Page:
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12/16/2014
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Chris Murphy
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IT Hiring, Budgets In 2015: 7 Telling Stats

30% of companies plan to expand IT staff next year, while 74% expect more demand for IT resources. How do your plans stack up?
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(Image: Korry Benneth, flickr)
(Image: Korry Benneth, flickr)

Eighteen percentage points.

How you feel about that figure will say something about how you feel about your IT strategy and plans for 2015.

In our Outlook 2015 survey, 18 percentage points is the difference between the share of tech professionals who see rising demand for IT inside their companies (74%) and those who expect their companies to actually increase IT spending (56%).

The takeaway: A sizable number of companies think they can cope with rising demand for IT without increasing spending.

An even larger percentage of survey respondents think that they can meet rising demand without adding IT people. Just 30% of the companies represented in our survey expect to have larger IT staffs in the coming year.

This optimism isn't irrational, of course -- doing more with less is what productivity gains are all about.

But today's rising IT demand isn't just about project volume -- generating 500 BI reports in the coming year instead of 450 this year. It's about IT doing entirely new things, the kind of creative work that doesn't just lower costs but also helps companies grow. It's about mobile apps that build new customer ties, data analysis that spots new opportunities, technology-powered services that drive new revenue.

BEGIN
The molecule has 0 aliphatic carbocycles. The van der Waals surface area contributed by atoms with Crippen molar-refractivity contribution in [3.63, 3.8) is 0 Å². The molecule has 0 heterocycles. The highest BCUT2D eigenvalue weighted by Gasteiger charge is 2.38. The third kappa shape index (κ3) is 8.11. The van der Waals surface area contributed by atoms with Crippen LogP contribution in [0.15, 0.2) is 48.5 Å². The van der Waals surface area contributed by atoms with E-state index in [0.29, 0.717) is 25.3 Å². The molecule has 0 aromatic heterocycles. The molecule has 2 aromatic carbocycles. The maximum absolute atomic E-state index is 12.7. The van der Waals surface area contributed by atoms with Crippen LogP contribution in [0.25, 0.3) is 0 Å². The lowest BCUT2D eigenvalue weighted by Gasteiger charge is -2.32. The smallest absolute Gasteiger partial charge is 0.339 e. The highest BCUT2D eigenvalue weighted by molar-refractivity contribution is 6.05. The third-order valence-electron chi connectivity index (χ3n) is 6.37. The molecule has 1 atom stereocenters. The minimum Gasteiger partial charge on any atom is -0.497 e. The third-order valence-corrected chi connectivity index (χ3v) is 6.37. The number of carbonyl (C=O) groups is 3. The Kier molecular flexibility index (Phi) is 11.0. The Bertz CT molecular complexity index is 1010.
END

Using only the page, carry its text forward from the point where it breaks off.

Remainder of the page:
No doubt some of today's technologies -- such as improved automation that allows for lights-out, remotely managed, highly virtualized data centers -- will eliminate some IT jobs. Virtualization continues to let IT organizations spend less time manipulating physical boxes. But as Choice Hotels International CIO Todd Davis told us recently, increased complexity in the data center also has made top-flight infrastructure professionals among the hardest IT pros to find.

And Choice Hotels offers a great example of a company investing in IT -- including people -- in order to grow. Davis is expanding his IT staff about 20%, adding 100 people, mostly in the Phoenix area. Improved mobile reservation tools, reservation system upgrades to meet international expansion, and moves to cloud platforms all tie directly to growth. "We're looking for people who can bring new thought to the table as we push into new markets and come up with creative ways to address our technology needs," Davis said.

How about your company -- are you among the 56% of companies that will increase their IT budgets to meet 2015 goals? Or the 33% staying flat, or the 11% cutting?

Perhaps you plan to "self-fund" innovation, walking that tightrope between lowering "run-the-business" IT operation costs while increasing "change-the-business" new development projects.

Or maybe you'll consciously plan to do less with less -- put a lid on IT project demands, and eliminate activities IT used to do.

Or maybe your company's strategy for meeting rising IT demand sounds like something inspired by an Elizabeth Gilbert novel: "Cut, Pray, Stall."

Our Outlook 2015 survey lets you compare your tech priorities and budgeting and staffing plans with those of your peers. We also delve into how much business units are setting their own IT spending agendas. Click for a look ahead.